The World Keeps Moving, As BiH Misses Yet Another Chance

December 4 and 5, Secretary Clinton is in Brussels for her last Meeting of NATO Ministers of Foreign Affairs.

Five weeks ago, she was here in Sarajevo, alongside EU High Representative Catherine Ashton, with a very direct message to political leaders – move quickly forward on the reforms necessary for EU and NATO membership. On NATO, Secretary Clinton said the following: “There was an agreement last March about a way forward that would give you MAP, the action plan for membership. The constitutional court has clarified any remaining legal doubt about how to resolve the state property issue. Therefore, if there can be a final decision coming out of the presidency in November, I will personally go to the NATO Ministerial in Brussels in December to push for MAP to be given to you.”

Secretary Clinton followed up on her part of the deal. She even told other ministers she was ready to push for BiH at the NATO Ministerial meeting if the political leaders in Bosnia and Herzegovina took action. What have BiH’s political leaders done? Unfortunately, they have once again failed to implement an agreement they signed months ago to resolve defense property. They have failed to break the political gridlock in order to achieve what is in the best interest of the citizens who elected them.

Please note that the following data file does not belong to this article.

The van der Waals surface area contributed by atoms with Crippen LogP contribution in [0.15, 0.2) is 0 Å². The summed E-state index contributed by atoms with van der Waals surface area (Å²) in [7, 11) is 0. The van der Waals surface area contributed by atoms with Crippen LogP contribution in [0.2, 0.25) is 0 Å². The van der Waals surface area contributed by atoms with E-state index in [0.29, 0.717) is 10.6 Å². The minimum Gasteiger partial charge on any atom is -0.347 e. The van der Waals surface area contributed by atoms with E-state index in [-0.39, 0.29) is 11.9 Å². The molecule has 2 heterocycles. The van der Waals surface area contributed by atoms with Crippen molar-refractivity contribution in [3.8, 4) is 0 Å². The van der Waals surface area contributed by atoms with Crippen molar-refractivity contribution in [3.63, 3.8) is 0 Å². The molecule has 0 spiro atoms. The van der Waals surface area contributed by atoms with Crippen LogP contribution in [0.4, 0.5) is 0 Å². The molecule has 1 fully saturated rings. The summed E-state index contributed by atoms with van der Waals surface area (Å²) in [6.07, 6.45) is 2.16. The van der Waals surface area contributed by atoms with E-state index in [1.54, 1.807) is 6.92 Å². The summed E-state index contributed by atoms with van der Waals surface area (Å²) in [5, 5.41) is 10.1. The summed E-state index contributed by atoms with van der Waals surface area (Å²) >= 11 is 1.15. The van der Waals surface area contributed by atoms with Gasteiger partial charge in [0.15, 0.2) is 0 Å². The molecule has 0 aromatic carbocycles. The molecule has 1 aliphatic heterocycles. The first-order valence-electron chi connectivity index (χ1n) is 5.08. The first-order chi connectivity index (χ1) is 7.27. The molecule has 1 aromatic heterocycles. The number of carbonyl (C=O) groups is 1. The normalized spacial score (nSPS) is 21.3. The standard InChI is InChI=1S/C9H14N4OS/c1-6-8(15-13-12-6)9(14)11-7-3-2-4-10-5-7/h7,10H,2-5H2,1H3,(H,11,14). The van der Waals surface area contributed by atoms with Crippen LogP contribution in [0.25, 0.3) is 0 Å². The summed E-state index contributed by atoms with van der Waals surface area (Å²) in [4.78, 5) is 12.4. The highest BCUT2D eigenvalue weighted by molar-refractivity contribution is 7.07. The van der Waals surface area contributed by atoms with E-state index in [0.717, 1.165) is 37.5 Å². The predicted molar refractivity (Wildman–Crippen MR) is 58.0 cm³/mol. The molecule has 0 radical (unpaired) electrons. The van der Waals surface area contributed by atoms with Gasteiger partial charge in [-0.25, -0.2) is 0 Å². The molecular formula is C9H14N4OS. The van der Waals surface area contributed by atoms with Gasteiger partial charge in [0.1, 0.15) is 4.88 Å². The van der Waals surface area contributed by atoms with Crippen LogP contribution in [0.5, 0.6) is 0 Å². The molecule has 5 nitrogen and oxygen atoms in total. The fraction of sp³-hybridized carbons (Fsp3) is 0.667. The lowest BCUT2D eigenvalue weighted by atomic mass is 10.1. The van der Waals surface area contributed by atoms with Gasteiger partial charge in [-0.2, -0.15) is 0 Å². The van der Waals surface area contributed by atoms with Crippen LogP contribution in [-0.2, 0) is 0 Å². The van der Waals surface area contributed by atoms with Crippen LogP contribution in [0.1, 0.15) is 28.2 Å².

There have been five NATO ministerial meetings and one summit since the ministers’ decision in Tallinn to permit BiH to participate fully in the Membership Action Plan once defense property was registered as property of the Ministry of Defense. It is incredibly disappointing that yet again – two and one half years after Tallinn -- BiH will not make progress toward NATO. Yet again, the full activation of its Membership Action Plan will not possible. Yet again, the citizens of BiH are forced to sit on the sidelines as their neighbors move forward to join the other democracies of Europe. Yet again, Bosnia and Herzegovina will be left even further behind due to a lack of political leadership.

I have been here two years and many of you have probably heard me say this before, but it bears repeating. The U.S. is unequivocal in our support and our hope for the future of this country. Bosnia and Herzegovina and its citizens have only one choice – a multiethnic, stable, and prosperous democracy. We think that can best be achieved if BiH is anchored firmly in Europe and the Euro-Atlantic Alliance. I believe this view matches the will of the people and particularly the aspirations of BiH’s young people. As Secretary Clinton said when she visited, “we want to see you in NATO, and we want to see you in the EU. But we have been frustrated that your leadership has not reflected the aspirations of the great majority of your people to move quickly toward NATO and EU.”

As we approach yet another year without a solution to the critical issues holding BiH back, I can only hope that 2013 will bring the courageous, principled leadership necessary to come to compromise and move this country forward. If BiH does not make progress, it will be left farther and farther behind.